Happy Monday readers! Those of you who keep up with me on Facebook and Twitter will know that last week I had a piece of flash fiction called The Cloud Loom published on the Fairlight Books website. I am completely thrilled that the lovely short story editor Urska took on not one but two of my stories, and am really grateful for her keen editing eye and enthusiasm.
Check out the site for the full story! And if you like it IRL, how about giving it a like digitally too? Likes, shares and general story chat online really help boost a story’s readership, and I would be very grateful indeed for your support.
I’ve been doing some work experience in the Publicity department at Little, Brown recently, helping out particularly with their science fiction and fantasy imprint Orbit. I cannot express how happy being this close to so many SFF books makes me, and how much I don’t care that aside from travel and lunch, I am being paid in books. I become more convinced by the day that living on books is a perfectly feasible plan. I can eat dust-covers right?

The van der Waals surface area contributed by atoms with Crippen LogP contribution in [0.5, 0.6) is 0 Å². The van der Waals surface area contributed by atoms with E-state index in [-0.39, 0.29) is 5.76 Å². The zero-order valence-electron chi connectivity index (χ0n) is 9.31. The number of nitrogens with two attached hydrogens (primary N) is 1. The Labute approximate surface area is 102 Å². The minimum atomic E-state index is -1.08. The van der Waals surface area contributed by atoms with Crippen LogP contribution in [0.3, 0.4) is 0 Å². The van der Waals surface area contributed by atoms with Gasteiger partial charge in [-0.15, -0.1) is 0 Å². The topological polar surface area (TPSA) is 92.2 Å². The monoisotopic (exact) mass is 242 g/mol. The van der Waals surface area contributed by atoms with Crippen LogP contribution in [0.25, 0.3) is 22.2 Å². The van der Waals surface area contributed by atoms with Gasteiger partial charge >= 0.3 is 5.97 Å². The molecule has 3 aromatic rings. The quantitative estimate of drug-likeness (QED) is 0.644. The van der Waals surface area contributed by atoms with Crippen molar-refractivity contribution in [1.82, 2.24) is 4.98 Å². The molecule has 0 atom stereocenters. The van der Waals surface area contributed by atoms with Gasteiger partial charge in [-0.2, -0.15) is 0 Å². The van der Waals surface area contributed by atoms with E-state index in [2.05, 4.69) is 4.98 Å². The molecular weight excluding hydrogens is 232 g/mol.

Anyway, I digress: I have been reading Promise of Blood by Brian McClellan in light of the upcoming release of its sequel The Crimson Campaign on the 6th May, a delay from its original release date. The first instalment of The Powder Mage trilogy, Promise of Blood is the beginning of a fantasy epic about gods, kings, mages and, of course, gunpowder. The book opens with a bloody coup, undertaken by Field Marshall Tamas, in which every dying member of the Royal Cabal utters the sentence,”You can’t break Kresimir’s Promise.” What does this mean? Continue reading ‘Promise of Blood’ by Brian McClellan
I have a bizarre fascination with visions of the apocalypse. From the twisted tales which came out of Byzantium in 600 AD, to the terrifyingly gripping World War Z. Today, I am going to sing the praises of an often overlooked, and by many unheard of, book: The Death of Grass by John Christopher.
I should say from the start that John Christopher is not the author’s real name. His real name was Sam Youd but he used a pen-name for his fantasy/sci-fi work, in order that his ‘serious work’ might not be tainted. Whatever my personal thoughts on this practice, his writing in The Death of Grass is at once astute, concise and enthralling.
Set in 1950s/60s England, The Death of Grass is part of the ‘floral apocalypse’ phenomenon which began in the late ’40s with books like Ward Moore’s Greener Than You Think. In Christopher’s work, the semi-apocalypse is brought about by a virus affecting all the grass families. That’s lawn, prairie, cereals – in short, as one of of my more cunning friends studying biology said – ‘We’d be f*cked if that actually happened.’ Continue reading ‘The Death of Grass’ by John Christopher